ADVERTISEMENT

ADVERTISEMENT

Over 60 gather at 6th and Washington in Brainerd to protest racial injustice

The death of George Floyd — an African-American resident of Minneapolis who died in police custody on Memorial Day — prompted many in the lakes area to come out in visible opposition to racial injustice.

052920.N.BD.FloydProtest1.jpg
Protesters gather at the intersection of Washington and South Sixth streets to demonstrate Thursday, May 28, in Brainerd following the death of George Floyd in Minneapolis Monday after a police officer knelt on Floyd's neck for several minutes while he called out for help saying he couldn't breathe. Kelly Humphrey / Brainerd Dispatch
We are part of The Trust Project.

When Davonn Epps ventured out to protest at the intersection of Sixth and Washington streets in central Brainerd, she didn't know what to expect.

Fervor over the death of George Floyd — an African-American resident of Minneapolis who died in police custody on Memorial Day — has reached a fever pitch in communities across the nation, but it can be difficult to gauge just where the winds of society are blowing, she said, particularly in a rural town like Brainerd during quarantine.

What she found there was an eye-opening experience, in a positive way. Minutes before the pre-appointed meeting time at 5:30 p.m., Thursday, May 28, the sidewalks were barren and the parking lots lifeless.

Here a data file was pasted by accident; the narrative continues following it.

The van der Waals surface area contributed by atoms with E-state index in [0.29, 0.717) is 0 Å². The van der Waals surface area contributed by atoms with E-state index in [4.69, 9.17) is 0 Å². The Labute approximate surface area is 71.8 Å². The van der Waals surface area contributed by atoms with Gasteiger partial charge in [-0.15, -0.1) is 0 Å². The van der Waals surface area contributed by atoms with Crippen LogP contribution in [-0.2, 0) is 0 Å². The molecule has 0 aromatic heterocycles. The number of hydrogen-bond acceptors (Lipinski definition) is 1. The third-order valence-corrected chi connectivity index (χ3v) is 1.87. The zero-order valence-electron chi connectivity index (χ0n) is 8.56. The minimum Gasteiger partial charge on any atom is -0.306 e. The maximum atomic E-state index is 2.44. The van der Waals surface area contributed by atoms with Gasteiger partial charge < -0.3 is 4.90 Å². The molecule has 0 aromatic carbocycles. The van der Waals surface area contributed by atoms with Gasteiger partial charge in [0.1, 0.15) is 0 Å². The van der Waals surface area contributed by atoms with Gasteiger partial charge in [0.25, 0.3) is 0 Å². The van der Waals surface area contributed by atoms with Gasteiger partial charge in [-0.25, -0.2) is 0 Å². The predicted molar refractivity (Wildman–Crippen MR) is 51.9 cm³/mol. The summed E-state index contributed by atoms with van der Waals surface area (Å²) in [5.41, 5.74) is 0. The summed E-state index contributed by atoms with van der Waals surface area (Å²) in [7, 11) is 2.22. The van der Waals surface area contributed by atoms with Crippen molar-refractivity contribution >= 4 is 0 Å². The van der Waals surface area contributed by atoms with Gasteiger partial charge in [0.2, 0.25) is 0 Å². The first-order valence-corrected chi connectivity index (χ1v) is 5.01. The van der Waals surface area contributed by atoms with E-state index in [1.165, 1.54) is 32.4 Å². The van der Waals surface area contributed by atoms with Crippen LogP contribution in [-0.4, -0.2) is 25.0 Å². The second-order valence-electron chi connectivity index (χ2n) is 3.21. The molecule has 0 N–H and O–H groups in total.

But, soon, people started trickling in.

They came in pairs or small groups. Some came by themselves. They carried banners with “Black Lives Matter” emblazoned across the front, or homemade signs scrawled with credos and maxims of racial equality and justice. Every so often, a biker would rev their motorcycle’s engine or a truck driver would blast their horn in a show of solidarity. Smiles flashed all around, followed by a host of waves, thumbs up and nods.

ADVERTISEMENT

In a matter of minutes, there were more than 60 people packing every corner of the intersection, with more on the way.

“You don’t know how many people stand behind you and how many people care about the things you’re passionate about,” said Epps, who is herself a woman of color. “It’s a breath of fresh air and relieving to know that so many people care about their neighbors and their fellow black people, or any person of color really. It warms my soul. It has to keep growing. We have to build up a resistance.”

“I thought there might be 10, or 20 people, if you’re lucky, you know?” said Epps’ companion on the protest line, Brittany Egan, also of Brainerd. “This is better than I could have expected and it’s going to keep growing.”